2. Outcome of the Expert Interviews, Workshops, and Literature Assessment
There is an industry-wide consensus that driving best practices in infrastructure planning and delivery includes:
A well-articulated vision for infrastructure that enables a systematic development of a robust pipeline of bankable projects and long-term plans with robust business cases;
Strong project governance arrangements to enable strong project delivery including a more agile set of regulations to reflect optimal practice embracing new infrastructure technologies;
The careful management of societal and environmental impacts to support project delivery. An early and thorough multi-stakeholder participation minimizes risks and maximizes positive overall outcome. Risk transfer needs to be carried out appropriately to maintain value for money;
A procurement model chosen on the basis of project specifics and rigorously following established published guidelines.
However, this very condensed evaluation is not surprising. The common infrastructure problems are well known globally and are frequently analyzed and evaluated. However, in many cases the question arises as to why governments and institutions do not simply implement leading practices and state-of-practice recommendations. The authors of this article and the key contributors to the article listed below have studied this question in depth and have developed the following hypothesis:
As the process of infrastructure development and delivery is very complex, the best practice approach is to decompose the overall task into smaller components which are understandable and manageable. This approach is a basic principle in our economy based on division of labor. The process of infrastructure development and delivery in most countries is, therefore, a stepwise phase process, where the next phase begins as soon as the preceding phase is closed 
. The level of granularity of planning increases with each phase until it is brought to a constructible planning state. Such linear consecutive processes are called “waterfall model” 
Each phase is executed independently and has its particular composition of stakeholders. Often, project leadership also changes across different phases. The process is so segregated that a common understanding of the entire process does not exist among the majority of relevant stakeholders, and the process itself regularly loses sight of the desired outcomes. As a result, problems in the process are usually addressed in a specific phase or even within a sub-phase, while the entire process model is hardly questioned. This approach is seen as a common way of avoiding change.
Consequently, such complex multi-stakeholder processes tend to lead to a multi-dimensional principal-agent dilemma in which asymmetric information policies predominantly increases local efficiencies in the functional silos of the project. However, the optimization of the benefits of the overall system, or even more, the interests, needs, and requirements of the infrastructure asset users move entirely out of sight.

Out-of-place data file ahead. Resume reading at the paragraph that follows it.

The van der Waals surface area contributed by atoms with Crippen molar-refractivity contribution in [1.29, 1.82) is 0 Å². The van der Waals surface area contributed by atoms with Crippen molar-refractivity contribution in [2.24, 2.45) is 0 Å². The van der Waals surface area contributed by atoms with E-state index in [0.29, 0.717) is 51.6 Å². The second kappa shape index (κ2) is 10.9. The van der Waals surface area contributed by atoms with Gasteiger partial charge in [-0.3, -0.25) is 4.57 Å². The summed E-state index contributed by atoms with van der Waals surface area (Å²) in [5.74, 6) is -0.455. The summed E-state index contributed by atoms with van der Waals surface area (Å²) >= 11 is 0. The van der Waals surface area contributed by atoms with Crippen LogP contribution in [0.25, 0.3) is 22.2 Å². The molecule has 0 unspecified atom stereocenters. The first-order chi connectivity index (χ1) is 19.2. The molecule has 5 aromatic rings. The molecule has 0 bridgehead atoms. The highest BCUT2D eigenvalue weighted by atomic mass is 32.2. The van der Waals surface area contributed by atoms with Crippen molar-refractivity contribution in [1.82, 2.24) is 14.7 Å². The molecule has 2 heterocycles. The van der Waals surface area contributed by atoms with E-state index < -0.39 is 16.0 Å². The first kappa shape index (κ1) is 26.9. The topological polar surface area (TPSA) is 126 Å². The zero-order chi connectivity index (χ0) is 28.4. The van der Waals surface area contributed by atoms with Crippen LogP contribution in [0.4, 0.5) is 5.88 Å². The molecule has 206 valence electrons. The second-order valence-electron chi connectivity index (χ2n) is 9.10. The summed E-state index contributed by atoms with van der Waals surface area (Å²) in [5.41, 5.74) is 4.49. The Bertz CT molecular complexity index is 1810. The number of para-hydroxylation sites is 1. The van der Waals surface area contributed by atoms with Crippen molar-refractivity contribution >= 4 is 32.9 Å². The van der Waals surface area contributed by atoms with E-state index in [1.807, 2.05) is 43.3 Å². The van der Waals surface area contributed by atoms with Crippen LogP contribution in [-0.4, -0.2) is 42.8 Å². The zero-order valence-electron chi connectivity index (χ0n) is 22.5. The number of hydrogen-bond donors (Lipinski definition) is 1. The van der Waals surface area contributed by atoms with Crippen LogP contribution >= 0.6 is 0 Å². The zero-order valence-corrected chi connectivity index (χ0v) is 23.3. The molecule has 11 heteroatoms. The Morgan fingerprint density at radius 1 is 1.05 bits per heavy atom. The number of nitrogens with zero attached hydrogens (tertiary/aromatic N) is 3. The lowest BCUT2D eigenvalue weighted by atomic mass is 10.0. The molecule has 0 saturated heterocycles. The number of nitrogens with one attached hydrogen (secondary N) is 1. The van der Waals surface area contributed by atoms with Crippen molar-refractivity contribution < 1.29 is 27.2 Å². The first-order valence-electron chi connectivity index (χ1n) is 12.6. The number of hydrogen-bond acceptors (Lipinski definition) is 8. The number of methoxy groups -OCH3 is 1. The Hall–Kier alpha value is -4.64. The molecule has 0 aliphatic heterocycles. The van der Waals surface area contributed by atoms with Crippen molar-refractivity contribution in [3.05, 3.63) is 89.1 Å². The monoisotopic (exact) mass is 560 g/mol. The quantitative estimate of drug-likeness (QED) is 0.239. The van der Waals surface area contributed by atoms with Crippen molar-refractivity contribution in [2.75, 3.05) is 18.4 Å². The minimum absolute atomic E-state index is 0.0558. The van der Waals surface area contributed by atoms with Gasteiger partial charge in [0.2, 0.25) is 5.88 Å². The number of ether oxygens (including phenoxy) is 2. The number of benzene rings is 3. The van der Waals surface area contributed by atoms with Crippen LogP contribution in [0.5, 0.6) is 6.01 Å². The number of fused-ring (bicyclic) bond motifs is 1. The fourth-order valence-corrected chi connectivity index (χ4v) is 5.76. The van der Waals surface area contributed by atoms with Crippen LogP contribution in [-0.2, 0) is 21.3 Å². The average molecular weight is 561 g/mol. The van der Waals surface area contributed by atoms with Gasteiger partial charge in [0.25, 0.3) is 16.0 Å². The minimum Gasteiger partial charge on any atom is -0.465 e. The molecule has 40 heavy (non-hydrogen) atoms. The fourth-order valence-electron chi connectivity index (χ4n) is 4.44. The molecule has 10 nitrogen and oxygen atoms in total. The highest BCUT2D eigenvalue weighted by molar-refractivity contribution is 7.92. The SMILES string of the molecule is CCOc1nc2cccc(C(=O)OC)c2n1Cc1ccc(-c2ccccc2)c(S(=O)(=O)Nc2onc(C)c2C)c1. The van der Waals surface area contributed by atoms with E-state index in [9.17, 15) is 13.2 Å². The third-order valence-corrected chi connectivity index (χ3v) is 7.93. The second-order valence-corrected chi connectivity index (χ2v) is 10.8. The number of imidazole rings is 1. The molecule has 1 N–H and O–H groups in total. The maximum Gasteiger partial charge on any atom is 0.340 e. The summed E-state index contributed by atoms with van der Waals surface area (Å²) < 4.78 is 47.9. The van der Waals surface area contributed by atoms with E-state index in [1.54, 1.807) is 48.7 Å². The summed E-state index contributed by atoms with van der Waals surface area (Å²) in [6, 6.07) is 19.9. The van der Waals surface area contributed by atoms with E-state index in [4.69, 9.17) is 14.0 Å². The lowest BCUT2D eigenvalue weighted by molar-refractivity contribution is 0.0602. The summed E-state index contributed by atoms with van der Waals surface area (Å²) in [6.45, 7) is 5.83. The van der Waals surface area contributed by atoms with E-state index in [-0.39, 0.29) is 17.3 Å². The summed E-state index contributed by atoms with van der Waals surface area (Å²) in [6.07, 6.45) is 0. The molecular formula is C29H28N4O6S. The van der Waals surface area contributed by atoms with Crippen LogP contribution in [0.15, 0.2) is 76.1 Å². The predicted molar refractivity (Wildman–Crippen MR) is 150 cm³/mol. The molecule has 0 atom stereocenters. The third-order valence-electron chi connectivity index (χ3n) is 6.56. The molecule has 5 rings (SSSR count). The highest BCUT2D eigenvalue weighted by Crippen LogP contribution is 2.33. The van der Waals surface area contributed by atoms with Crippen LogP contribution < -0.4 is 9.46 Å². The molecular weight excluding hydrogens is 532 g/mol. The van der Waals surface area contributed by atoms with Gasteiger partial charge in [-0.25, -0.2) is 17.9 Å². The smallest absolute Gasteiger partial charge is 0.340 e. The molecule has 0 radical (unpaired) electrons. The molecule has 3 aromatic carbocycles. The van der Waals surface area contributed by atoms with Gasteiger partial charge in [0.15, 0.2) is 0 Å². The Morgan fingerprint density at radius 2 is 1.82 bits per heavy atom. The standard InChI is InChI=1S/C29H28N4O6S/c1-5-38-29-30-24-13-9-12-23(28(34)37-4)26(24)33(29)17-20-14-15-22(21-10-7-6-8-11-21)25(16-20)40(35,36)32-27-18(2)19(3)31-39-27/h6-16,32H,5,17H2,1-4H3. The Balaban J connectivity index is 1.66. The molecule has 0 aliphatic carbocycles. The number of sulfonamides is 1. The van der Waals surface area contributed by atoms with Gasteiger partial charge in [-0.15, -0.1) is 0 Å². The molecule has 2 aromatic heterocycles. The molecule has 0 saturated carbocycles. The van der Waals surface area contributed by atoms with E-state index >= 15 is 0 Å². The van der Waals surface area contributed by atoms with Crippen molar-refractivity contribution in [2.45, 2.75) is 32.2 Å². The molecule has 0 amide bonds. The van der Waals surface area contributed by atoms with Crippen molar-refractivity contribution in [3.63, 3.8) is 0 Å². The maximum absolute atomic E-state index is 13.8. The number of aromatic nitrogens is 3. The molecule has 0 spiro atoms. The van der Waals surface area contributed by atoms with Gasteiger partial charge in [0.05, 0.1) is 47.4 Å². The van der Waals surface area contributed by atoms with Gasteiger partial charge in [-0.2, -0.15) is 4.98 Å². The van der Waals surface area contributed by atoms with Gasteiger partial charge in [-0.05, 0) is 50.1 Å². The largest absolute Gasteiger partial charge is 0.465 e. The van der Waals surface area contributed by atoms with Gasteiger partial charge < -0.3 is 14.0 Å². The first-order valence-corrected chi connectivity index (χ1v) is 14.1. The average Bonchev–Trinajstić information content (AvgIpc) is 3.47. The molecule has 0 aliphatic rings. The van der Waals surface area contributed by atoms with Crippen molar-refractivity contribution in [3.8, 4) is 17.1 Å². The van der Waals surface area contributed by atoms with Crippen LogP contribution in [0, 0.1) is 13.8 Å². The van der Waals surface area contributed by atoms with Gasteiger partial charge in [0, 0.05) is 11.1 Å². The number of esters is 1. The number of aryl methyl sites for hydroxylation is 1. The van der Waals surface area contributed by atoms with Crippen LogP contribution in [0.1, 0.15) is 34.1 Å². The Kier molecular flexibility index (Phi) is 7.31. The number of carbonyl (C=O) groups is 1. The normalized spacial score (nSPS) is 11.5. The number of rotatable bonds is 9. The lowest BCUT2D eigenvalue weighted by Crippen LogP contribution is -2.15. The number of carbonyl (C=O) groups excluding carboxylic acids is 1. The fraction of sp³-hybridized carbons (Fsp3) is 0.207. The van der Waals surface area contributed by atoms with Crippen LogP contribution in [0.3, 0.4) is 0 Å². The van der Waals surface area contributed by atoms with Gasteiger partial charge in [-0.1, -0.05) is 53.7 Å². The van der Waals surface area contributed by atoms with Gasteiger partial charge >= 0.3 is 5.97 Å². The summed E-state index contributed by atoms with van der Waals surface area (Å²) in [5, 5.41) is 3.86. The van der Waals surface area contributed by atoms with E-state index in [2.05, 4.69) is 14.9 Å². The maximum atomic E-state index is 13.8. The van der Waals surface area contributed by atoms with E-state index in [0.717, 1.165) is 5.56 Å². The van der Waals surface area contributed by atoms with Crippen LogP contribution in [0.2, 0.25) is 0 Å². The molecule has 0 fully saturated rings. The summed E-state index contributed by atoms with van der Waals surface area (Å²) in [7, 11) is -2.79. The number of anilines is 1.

To understand the root causes, problems must first be addressed and related to the specific phase or component of infrastructure development and delivery. As mentioned earlier, the problems existing at this granular level are well known. This approach is necessary, but not sufficient; it is not sufficient since the overall problem of asymmetric information cannot be solved at the specific level of granularity. Moreover, the problem of slow planning processes or administrative hurdles will not be solved simply by accelerating the planning processes nor merely by reducing administrative hurdles. Instead, a system change is needed that allows for a holistic solution that can simultaneously address the four perspectives explained in Section 1.2
In other industry sectors, we see that value creation evolves through trusted networks of collaboration, so-called value networks 
. The underlying multistakeholder and multidisciplinary ecosystems increasingly become the backbone of our digitalized world, mobilizing specialized actors that share values, governance principles and common goals. Value networks are interactive, integrative and agile, and focus on people’s needs. In infrastructure development and delivery, however, such value chain integration is lacking 
and very important to achieve usability and sustainable goals.
We can conclude that the global infrastructure gap 
and the need to develop sustainable infrastructure cannot be eliminated by taking only the financial aspects into account; the whole value chain of development and delivery has to be transformed into an integrated system, a value network, focused on end user needs but also on social requirements, as well as a much broader approach to value creation. The root cause is the existing fragmentation and lack of cooperation within the infrastructure value chain. Sequential (waterfall) planning and resource-efficiency (focusing on silos) are still common practice, compared to the necessary flow-efficiency and agility (across the value network), preventing a more impactful realization of broader goals.
Therefore, a holistic approach (Figure 1) of development and delivery of sustainable infrastructure is needed to integrate the value chain in this important economic sector. By focusing on the traditional “waterfall model,” such integration cannot be achieved.
Figure 1. Holistic perspectives on infrastructure development.